Expansion of the Job Support Scheme

12 Oct 2020

On Friday the Chancellor of the Exchequer announced an extension to the Job Support Scheme (“JSS”) which opens on 1 November. This extension is intended to provide further support to businesses required to close as a result of tighter lockdown measures as a result of the Coronavirus pandemic.

The key features of the new scheme are below:

  • The extension of the scheme will be available for six months from 1 November in line with the main JSS. Claims will be able to be made from December 2020 onwards

  • Employers can use the extension to the JSS even if they have not previously claimed grants under the current Job Retention (Furlough) scheme

  • As the main JSS the scheme is open to all employers with a UK bank account and a PAYE scheme registered on or before 23 September 2020. Any employee for which the JSS is claimed must have had an Real Time Information submission made for them by the employer on or before that date

  • This scheme will cover businesses that, as a result of restrictions set by one or more of the four governments in the UK, are legally required to close their premises. This includes premises restricted to delivery or collection only services from their premises

  • Businesses required to close as a result of specific workplace outbreaks by local public health authorities are not eligible for this scheme

  • The scheme will pay a grant to the employer calculated on the number of eligible employees who have been instructed to and cease work at the relevant premises. Employers will only be able to use the scheme for employees who cannot work (paid or unpaid) for that employer

  • Employers must be instructed to and cease work for a minimum of 7 consecutive (or calendar) days. An employee can return to work at a later date

  • Claims must not overlap and must be made monthly in arrears.

  • While under the main JSS the employer is required to pay 1/3rd of the employee’s normal salary for hours not worked with a government grant for 1/3rd, under the extended JSS the Government will pay two-thirds of the employee’s normal pay up to a limit of £2100 per month with no contribution from the employer (unless they choose to top up the employee’s pay)

  • These payments will be taxable, and employers will be required to cover employer NICs and automatic enrolment pension contributions in full, where applicable

  • Employees cannot be made redundant or put on notice of redundancy during the period within which their employer is claiming the grant for that employee

  • The employer must use the scheme to cover their employees’ wages and pay relevant payroll taxes. The whole of the grant must be used to meet employee costs

  • HMRC will check claims. Payments may be withheld or need to be paid back if a claim is found to be fraudulent or based on incorrect information. Grants can only be used as reimbursement for wage costs actually incurred

  • Employers must agree the new scheme with the relevant staff, make any changes to the employment contract by agreement, and notify the employee in writing. This agreement must be made available to HMRC on request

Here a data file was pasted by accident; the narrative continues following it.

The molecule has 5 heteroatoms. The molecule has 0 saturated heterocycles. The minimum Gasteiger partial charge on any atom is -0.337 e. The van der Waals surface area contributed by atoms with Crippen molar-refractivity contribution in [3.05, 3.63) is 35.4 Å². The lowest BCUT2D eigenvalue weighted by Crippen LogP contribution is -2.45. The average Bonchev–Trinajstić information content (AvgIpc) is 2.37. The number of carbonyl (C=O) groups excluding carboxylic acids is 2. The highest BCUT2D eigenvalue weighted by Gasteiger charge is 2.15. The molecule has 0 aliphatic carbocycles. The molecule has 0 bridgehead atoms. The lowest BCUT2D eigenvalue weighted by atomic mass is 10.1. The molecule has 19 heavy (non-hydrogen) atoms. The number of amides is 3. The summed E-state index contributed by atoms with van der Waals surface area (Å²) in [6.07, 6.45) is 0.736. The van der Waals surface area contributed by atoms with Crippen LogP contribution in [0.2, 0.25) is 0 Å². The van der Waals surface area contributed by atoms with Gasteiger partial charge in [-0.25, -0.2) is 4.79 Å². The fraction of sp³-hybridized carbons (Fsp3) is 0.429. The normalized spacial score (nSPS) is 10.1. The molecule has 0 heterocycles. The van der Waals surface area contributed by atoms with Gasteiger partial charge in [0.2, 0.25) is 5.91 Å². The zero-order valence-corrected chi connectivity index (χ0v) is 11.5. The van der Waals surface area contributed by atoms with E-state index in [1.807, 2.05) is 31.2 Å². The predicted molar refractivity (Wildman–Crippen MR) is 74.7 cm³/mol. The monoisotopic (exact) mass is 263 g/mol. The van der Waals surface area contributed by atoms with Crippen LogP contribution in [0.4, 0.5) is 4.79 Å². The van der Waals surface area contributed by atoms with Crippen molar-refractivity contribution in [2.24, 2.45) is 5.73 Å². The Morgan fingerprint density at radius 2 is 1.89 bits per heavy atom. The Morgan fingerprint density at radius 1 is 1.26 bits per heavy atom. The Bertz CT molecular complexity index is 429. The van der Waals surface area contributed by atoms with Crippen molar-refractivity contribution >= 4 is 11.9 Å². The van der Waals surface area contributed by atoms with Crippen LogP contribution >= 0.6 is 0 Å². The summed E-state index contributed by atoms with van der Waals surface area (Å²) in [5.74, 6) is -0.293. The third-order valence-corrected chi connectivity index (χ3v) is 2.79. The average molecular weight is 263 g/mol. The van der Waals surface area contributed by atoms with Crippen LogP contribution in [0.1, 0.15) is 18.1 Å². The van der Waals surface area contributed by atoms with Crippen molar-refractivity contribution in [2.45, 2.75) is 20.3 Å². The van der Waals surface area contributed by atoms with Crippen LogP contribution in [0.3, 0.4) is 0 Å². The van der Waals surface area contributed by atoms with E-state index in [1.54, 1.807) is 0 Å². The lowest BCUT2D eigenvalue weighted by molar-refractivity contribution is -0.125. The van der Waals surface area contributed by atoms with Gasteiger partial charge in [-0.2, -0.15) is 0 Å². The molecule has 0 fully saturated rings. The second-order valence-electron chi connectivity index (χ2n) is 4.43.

• HMRC intend to publish the name of employers who have used the scheme, and employees will be able to find out if their employer has claimed for them under the scheme

WR Partners comment

Full details of the scheme are not yet available – we will provide further guidance as and when published. Whereas the main JSS is only available to small and medium sized entities and larger employers (as yet undefined) whose turnover has dropped, there is nothing to suggest similar restrictions for larger employers here (which seems entirely sensible). There remains a stipulation however that larger employers using the expanded scheme will be expected not to pay dividends or make share buy backs while using the scheme.

HMRC have clearly learned from experiences with the furlough scheme and will check claims before they are made. In addition employees will be able to check whether employers have claimed for them under the scheme, clearly an attempt to combat situations where employers have previously claimed under the furlough scheme for employees who have continued to work.

While clearly the additional government contribution is welcome there is already considerable pushback on the scheme with suggestions the scheme is not sufficiently generous. One particularly disappointing aspect is that the scheme applies only to those businesses forced to close but does not extend to businesses further up the supply chain who will suffer because their customers are forced to close but where there is no requirement for these supplier businesses to close. As with the original furlough scheme it is clear that this newly extended JSS has been put together in a very short time and it is to be hoped that issues such as this will be addressed as the guidance is developed.

Written by Paul Brown | Tax Partner

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